Is that thing you’re calling a strategy actually behaving like one?
Did I do a strategy? How can I tell?
In my experience, documents or presentations with the word ‘strategy’ in the title don’t always obey the fundamental rules of strategy. Often, in my role as an agency Strategy Director, I’d criticise the ‘strategy’ work of someone on my team by saying something like, “That’s really interesting, it contains some good insights and some provocative observations but, if I’m the client, it doesn’t actually tell me what I’m meant to do next.”
A strategy is a framework for making decisions. A strategy should tell you what to do, and what not to do, in a given set of circumstances. A strategy won’t make decisions easy, but it should make them simple.
Strategy that doesn’t provide a clear framework for decisions, actions and tactics isn’t a strategy at all.
So I wrote a simple, longhand definition of strategy, and an associated checklist, that agency planners could use to assess their own strategy work.
Did I do a strategy?
You’ll find as many definitions of what strategy is, and what good strategy looks like, as you’ll find strategists. That’s as it should be. If you aspire to be a strategy leader, it’s important that you have your own point of view, your personal take, on what strategy is and how to do it.
The definition below isn’t my favourite. It was written to serve a specific purpose, namely as the basis of a checklist for junior planners on my team, to help them to answer for themselves the question, “Did I do a strategy?”
THE BEST PLAN, OUT OF ALL VIABLE PLANS, ALLOWING FOR SITUATIONAL FACTORS, TO ACHIEVE PRECISELY DEFINED AND VALUABLE OUTCOMES.
Let’s break this down and build up a checklist.
THE BEST PLAN, OUT OF ALL VIABLE PLANS,
- Have you given the client a plan? Have you given them a framework for making decisions? Is it obvious what the client should do, and not do, next?
- Why is this the best plan? Are you going out on a limb and making a recommendation? Remember that you’re being paid to have an opinion.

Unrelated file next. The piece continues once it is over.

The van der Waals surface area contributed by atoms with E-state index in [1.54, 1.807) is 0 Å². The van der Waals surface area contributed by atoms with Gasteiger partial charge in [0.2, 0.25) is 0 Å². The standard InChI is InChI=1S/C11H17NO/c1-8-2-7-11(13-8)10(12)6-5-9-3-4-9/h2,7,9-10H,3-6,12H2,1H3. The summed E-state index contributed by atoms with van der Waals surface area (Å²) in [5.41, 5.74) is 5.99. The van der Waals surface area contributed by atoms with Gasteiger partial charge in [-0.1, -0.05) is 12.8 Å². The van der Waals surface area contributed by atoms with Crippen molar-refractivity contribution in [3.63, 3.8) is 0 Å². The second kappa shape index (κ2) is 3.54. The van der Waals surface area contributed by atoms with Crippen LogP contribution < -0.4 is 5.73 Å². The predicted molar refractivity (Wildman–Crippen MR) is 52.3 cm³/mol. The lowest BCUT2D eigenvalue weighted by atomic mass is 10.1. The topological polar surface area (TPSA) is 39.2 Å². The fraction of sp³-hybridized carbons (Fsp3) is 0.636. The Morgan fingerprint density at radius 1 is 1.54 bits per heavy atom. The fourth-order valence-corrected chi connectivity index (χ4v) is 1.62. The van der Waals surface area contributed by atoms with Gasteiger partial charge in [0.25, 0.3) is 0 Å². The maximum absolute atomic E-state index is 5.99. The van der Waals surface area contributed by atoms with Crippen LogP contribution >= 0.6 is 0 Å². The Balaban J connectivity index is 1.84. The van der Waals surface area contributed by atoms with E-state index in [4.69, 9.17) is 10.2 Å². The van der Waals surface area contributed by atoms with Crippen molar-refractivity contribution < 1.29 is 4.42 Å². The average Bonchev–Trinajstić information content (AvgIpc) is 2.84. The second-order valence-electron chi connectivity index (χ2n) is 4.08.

- What other viable strategies did you consider and discard? What was your process of elimination? Where is the evidence of due diligence and rigour?
ALLOWING FOR SITUATIONAL FACTORS,
- What criteria did you use for your process of elimination?
- How is this strategy designed for the real world? What practical factors and contextual issues have you taken into account in making your recommendation?
- How is this strategy informed by primary research, by audience insights, by constraints of budget, time and other resources, by the regulatory environment, by technology, by competitor activity, by relevant cultural observations, by brand values, by your client’s culture and so on?
TO ACHIEVE PRECISELY DEFINED AND VALUABLE OUTCOMES.
- Did you have cause to challenge your client’s objectives? Did you find a better brief to work to? If so, where is the rationale?
- Are the desired outcomes from this strategy precisely defined and commercially valuable?
- Is your strategy demonstrably anchored to these well-defined, valuable objectives?
- Have you translated those objectives into a well-defined behavioural or attitudinal problem?
- Have you avoided woolly, imprecise terms like “engagement”?
- Is it clear how progress or success in solving this problem will be measured? What are your units of measurement? Have you made it clear how delivering on these means will achieve your client’s ends?
If this is all obvious, then it wasn’t written for you. I wrote this to help junior planners and to raise the bar across my strategy department in terms of quality control. As mentioned at the top of the post, it has been my experience that this stuff isn’t obvious to everyone. This definition of strategy and the checklist that falls out of it are deliberately unsophisticated. They are no substitute for the hours of practice and well-intentioned coaching that draw out someone’s strategic flair and panache. In summary…
Did I do a strategy? A shorthand checklist.
- Is this a framework for decisions? Does the client know what to do, and what not to do, next?
- Have you shown your working? What’s your recommendation and why?
- How is this a practical solution, designed for the real world?
- Is this based on a well-defined problem that is usefully solved?
- Have you precisely defined the units of measurement for progress and success?
Here are some useful perspectives on strategy from other people.
- Alastair Campbell on ‘The big how’.
- David J Carr on strategy, tactics and wishful thinking.
- Mark Ritson on brand strategy.
- Martin Weigel on radical planning.
And, if you found this useful, you might also find this post on The Many Voices of Planning interesting too.